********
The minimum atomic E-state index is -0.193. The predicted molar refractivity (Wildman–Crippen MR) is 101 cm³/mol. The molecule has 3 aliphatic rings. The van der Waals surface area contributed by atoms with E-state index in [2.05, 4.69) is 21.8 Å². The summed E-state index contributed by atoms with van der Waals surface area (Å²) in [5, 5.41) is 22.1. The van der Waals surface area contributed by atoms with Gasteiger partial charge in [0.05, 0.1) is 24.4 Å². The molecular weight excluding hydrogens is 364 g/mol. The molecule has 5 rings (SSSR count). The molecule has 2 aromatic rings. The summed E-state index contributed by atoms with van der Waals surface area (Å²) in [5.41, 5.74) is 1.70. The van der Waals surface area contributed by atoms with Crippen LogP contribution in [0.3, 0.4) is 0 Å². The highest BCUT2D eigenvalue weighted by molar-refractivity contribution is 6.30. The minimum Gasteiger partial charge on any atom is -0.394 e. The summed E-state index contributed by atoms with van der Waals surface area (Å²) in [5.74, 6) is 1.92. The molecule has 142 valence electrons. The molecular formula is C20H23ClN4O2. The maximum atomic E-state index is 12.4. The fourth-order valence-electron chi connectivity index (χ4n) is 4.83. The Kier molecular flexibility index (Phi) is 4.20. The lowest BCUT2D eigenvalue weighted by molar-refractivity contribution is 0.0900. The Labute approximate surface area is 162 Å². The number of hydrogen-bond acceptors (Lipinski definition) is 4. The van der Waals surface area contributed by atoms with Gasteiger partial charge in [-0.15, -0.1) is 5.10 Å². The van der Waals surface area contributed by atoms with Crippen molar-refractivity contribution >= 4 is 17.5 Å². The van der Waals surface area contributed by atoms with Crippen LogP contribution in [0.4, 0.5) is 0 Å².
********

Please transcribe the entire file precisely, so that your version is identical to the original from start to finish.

The minimum atomic E-state index is -0.193. The predicted molar refractivity (Wildman–Crippen MR) is 101 cm³/mol. The molecule has 3 aliphatic rings. The van der Waals surface area contributed by atoms with E-state index in [2.05, 4.69) is 21.8 Å². The summed E-state index contributed by atoms with van der Waals surface area (Å²) in [5, 5.41) is 22.1. The van der Waals surface area contributed by atoms with Gasteiger partial charge in [0.05, 0.1) is 24.4 Å². The molecular weight excluding hydrogens is 364 g/mol. The molecule has 5 rings (SSSR count). The molecule has 2 aromatic rings. The summed E-state index contributed by atoms with van der Waals surface area (Å²) in [5.41, 5.74) is 1.70. The van der Waals surface area contributed by atoms with Crippen LogP contribution in [0.3, 0.4) is 0 Å². The highest BCUT2D eigenvalue weighted by molar-refractivity contribution is 6.30. The minimum Gasteiger partial charge on any atom is -0.394 e. The summed E-state index contributed by atoms with van der Waals surface area (Å²) in [5.74, 6) is 1.92. The molecule has 142 valence electrons. The molecular formula is C20H23ClN4O2. The maximum atomic E-state index is 12.4. The fourth-order valence-electron chi connectivity index (χ4n) is 4.83. The Kier molecular flexibility index (Phi) is 4.20. The lowest BCUT2D eigenvalue weighted by molar-refractivity contribution is 0.0900. The Labute approximate surface area is 162 Å². The number of hydrogen-bond acceptors (Lipinski definition) is 4. The van der Waals surface area contributed by atoms with Gasteiger partial charge in [-0.15, -0.1) is 5.10 Å². The van der Waals surface area contributed by atoms with Crippen molar-refractivity contribution >= 4 is 17.5 Å². The van der Waals surface area contributed by atoms with Crippen LogP contribution in [0.4, 0.5) is 0 Å².